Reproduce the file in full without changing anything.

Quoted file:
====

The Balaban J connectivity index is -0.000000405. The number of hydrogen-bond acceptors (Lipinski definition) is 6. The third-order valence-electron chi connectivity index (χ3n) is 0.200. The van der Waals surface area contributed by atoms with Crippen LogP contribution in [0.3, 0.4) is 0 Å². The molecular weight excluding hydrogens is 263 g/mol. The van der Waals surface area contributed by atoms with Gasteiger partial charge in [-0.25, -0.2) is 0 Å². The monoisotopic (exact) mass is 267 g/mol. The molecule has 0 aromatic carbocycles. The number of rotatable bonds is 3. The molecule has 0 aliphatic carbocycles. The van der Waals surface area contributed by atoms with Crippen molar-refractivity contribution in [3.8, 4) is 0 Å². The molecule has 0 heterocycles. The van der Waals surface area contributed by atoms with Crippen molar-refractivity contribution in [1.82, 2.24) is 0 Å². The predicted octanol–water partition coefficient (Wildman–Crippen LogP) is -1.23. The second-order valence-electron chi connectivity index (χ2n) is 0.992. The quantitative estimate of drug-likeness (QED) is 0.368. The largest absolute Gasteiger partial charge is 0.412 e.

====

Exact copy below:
The Balaban J connectivity index is -0.000000405. The number of hydrogen-bond acceptors (Lipinski definition) is 6. The third-order valence-electron chi connectivity index (χ3n) is 0.200. The van der Waals surface area contributed by atoms with Crippen LogP contribution in [0.3, 0.4) is 0 Å². The molecular weight excluding hydrogens is 263 g/mol. The van der Waals surface area contributed by atoms with Gasteiger partial charge in [-0.25, -0.2) is 0 Å². The monoisotopic (exact) mass is 267 g/mol. The molecule has 0 aromatic carbocycles. The number of rotatable bonds is 3. The molecule has 0 aliphatic carbocycles. The van der Waals surface area contributed by atoms with Crippen molar-refractivity contribution in [3.8, 4) is 0 Å². The molecule has 0 heterocycles. The van der Waals surface area contributed by atoms with Crippen molar-refractivity contribution in [1.82, 2.24) is 0 Å². The predicted octanol–water partition coefficient (Wildman–Crippen LogP) is -1.23. The second-order valence-electron chi connectivity index (χ2n) is 0.992. The quantitative estimate of drug-likeness (QED) is 0.368. The largest absolute Gasteiger partial charge is 0.412 e.